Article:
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🗞️ Reggae is going strong in Halifax

Plus, Halifax man runs across Canada, finding housing is impossible for students and local boy scores historic goal

Happy Monday Halifax,

You know, when I think about jazz music, I don’t immediately think of Miles Davis. Names like Ella Fitzgerald and Duke Ellington don’t immediately scat into my mind. Nope, I think jazz, I think…Emmylou Harris.

Said literally no one ever.

Nonetheless, the iconic singer-songwriter is headlining this year’s Halifax Jazz Fest—and I’m totally here for it! This true queen is one of the most influential women in music, having collabed with Bob Dylan, Dolly Parton, Johnny Cash and Linda Ronstadt—to name a few.

The 14-time Grammy Award winner will perform on July 11 on the Main Stage on the Halifax Waterfront—grab tickets for her show here and check out the whole lineup for the 2024 TD Jazz Festival here.

Have a great day out there 🎷

– Julie

🌡️ Traffic & Weather

Today: 🌤️ 29°

Tomorrow: ☁️ 2

Next Day: 🌧️ 26°

🚗 Driving, biking or busing today? Check out the current traffic conditions and ongoing road closures.

MUSIC

Jah’Mila proves reggae is going strong on new record, ‘Woman of the Sun’

📸 Credit: Andrea Casey

JUNO-nominated reggae powerhouse Jah’Mila considers her newest album to be an evolution of her sound.

Striking out in 2022 with the success of Roots Girl, earning Jah’Mila her 2024 JUNO nomination, she thought her next musical endeavour should show how she’s progressed since making songs during the pandemic.

Roots will eventually rise above the earth, chasing the sun—it was this concept that led Jah’Mila to title her sophomore album Woman of the Sun.

“When the roots are growing, of course, you're setting a foundation for yourself,” said Jah’Mila in an interview with The Coast. “But there comes a time when with growth, you have to push your head above the soil and meet and greet the light.”

Woman of the Sun is another record jam-packed with reggae hits, deeply inspired by the music Jah’Mila grew up with in her home country of Jamaica, but she says she’s also drawn inspiration from her new home of Halifax.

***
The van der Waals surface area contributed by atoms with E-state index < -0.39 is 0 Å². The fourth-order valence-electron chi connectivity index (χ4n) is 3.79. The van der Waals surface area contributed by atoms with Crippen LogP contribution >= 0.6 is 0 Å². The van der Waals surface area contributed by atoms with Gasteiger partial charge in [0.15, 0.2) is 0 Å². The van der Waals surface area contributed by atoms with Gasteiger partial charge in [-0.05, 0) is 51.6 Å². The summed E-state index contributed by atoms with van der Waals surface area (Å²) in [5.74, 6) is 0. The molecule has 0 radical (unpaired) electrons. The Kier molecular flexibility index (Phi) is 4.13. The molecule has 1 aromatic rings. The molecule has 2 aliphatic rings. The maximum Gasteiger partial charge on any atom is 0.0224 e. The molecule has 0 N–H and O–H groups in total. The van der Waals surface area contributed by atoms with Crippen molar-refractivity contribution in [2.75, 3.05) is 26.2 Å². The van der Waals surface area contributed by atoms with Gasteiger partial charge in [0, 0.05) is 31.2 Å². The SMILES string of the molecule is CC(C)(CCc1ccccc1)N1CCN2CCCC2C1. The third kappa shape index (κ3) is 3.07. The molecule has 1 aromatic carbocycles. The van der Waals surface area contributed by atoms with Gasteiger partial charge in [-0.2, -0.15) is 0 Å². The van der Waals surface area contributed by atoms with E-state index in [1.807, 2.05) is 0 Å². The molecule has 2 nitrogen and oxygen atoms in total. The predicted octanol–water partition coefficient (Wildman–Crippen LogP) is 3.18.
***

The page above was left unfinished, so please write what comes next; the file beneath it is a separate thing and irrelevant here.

“I believe that my artistry and my creativity and the music that I make have been heavily influenced mostly by my upbringing in Jamaica,” she said. “Moving here to Halifax was a glimpse into an entirely new world. Different cultures, different types of phones, meeting new people and doing different types of things, and how much that has influenced me, as well.”

The Coast’s Brendyn Creamer chats with Jah’Mila about her new album and how it represents her growth as an artist.

🤔 Need To Know

👟 A Halifax man completed his cross-country trip in Victoria, BC on Sunday, with thousands of dollars raised for those living with heart disease. Ryan Keeping ran 75 kilometres everyday for 99 days.

🌊 Narwhal: Revealing an Arctic Legend is on display at the Museum of Natural History from July 6 to September 2, 2024.*

🧘 Join Kyla from Shanti Yoga, on Thursdays in July, August, and September from 12:05 to 12:55 pm in The Halifax Public Garden at the family lawn area.*

*Sponsored Post

SPONSORED BY SUPPORT4CULTURE

Support4Culture is a proud supporter of Halifax Jazz Festival!

Celebrating the art of jazz music and artists in Nova Scotia, the Halifax Jazz Festival will take place on July 9th-14th, 2024. See the impact Support4Culture makes here.

ARTS + CULTURE

Last chance to see artist Mitchell Wiebe’s show at SMU gallery

📸 Credit: Lauren Phillips / The Coast